As no one could really guess from such a period of radio silence, I have moved out of the household of my parents and into an apartment with Thalia. This, I suppose, ought to have been broadcast earlier, possibly via a Public Service Announcement (because really, the world deserves some warning, me thenken).
So this advice will have to serve: Be warned, my messmates, that Thalia and Terpsichore have joined forces, bringing their qualities and characters and books together into close quarters. After having lived there a month without posting a word, I hardly can say that it makes us better at writing as of yet – but it sure gives us ideas, each generally sillier than the last. Expect to hear of our multitudinous, if humble, triumphs, in keeping of house and self.
This business of housekeeping seems to bring my father to mind quite often. Having but one father at this point, I cannot say whether they all deal in maxims or other concentrated bits of Fatherly Wisdom, but mine certainly does. Allow me to recount some things my dad says:
Don’t watch the ads, children! [lest we think we needed something we merely wanted]
Leave a 28-inch aisle. Get that out of the walkpath! [It remains to be seen how deeply this has penetrated my subconscious. At least one of my brothers has reported how a walkpath strewn with stuff bothered him while in college because he’d grown used to a wider aisle.]
Charm is when a girl makes it seem and you and she’ve got something good going together. [Dad’s views on women he dated still make me raise an eyebrow]
Yeah, kittens are cute…the only thing wrong with them is they grow up to be cats. [Once Dad was petting a kitten at my grandparents’ house. It sunk all its claws and teeth into his hand. His efforts to shake it off were unsuccessful. He never liked kittens as much after that.]
What is the fourth commandment? [I can’t even say how many times he’s asked his children this.]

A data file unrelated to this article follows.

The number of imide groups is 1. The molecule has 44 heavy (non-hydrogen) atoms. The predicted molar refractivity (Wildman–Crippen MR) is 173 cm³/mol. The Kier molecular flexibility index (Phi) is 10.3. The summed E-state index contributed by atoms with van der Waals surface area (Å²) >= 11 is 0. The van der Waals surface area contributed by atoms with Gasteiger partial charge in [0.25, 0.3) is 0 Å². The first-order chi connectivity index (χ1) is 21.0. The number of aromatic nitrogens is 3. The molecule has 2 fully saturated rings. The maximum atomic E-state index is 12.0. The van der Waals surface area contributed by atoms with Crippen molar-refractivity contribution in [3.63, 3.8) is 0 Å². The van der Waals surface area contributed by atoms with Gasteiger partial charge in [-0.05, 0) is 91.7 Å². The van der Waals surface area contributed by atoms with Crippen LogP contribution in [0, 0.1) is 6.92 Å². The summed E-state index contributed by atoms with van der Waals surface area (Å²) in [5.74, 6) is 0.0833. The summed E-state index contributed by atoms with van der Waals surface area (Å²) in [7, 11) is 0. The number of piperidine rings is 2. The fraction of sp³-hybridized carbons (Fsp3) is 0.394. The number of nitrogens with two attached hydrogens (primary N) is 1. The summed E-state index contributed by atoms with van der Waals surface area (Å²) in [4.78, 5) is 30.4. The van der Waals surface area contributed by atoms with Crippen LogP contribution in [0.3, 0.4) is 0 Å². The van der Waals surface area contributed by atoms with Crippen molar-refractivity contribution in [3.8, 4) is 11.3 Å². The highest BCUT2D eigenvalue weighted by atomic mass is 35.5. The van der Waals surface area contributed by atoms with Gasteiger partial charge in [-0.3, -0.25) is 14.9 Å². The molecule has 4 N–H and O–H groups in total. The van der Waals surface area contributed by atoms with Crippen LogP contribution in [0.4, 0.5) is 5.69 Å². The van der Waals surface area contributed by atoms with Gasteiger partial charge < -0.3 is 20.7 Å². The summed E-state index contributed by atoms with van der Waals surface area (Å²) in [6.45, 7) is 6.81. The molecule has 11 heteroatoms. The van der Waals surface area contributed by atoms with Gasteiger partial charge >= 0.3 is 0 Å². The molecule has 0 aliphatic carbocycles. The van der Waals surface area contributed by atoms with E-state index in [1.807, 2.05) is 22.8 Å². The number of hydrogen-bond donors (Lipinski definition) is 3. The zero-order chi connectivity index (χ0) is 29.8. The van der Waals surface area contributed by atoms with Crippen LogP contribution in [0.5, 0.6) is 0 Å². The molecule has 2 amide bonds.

Money is power. [All my classmates were horrified to hear that I didn’t get an allowance, but did receive money for doing household tasks and bringing home excellent report cards. Terrible indeed, especially that bit where my grades were the top of the class. That seemed to shock my psychology teacher as well.]
So you can choose to use that power now, a little at a time, or you can choose to hold on to it. [I elected to save all through grade school and high school. I was a parsimonious little hoyden who collected hundred-dollar bills back then. My collection had 12 or 13 at its zenith.]
Since it takes time to earn money, you should figure how many hours you’d have to work to buy that….and then consider: is it worth that many hours or days of work? [He directed this question toward my brothers when they elected to buy an S-NES, an N-64, and whatever came after that]
You should always put the date on these [whether “these” meant a birthday card for him, a picture, an invoice, a piece of schoolwork, or anything else that we might conceivably put in chronological order someday].
Where’s your invoice? [I learned early that one does not get paid without an invoice. Ours usually said INVOICE in big letters across the top; detailed what work had been done, for how long, and at what hourly rate; totaled what amount was due; and at the bottom, we signed and dated it for the sake of everyone’s records. Work done on ladders automatically fetched two dollars more per hour since it was more dangerous.]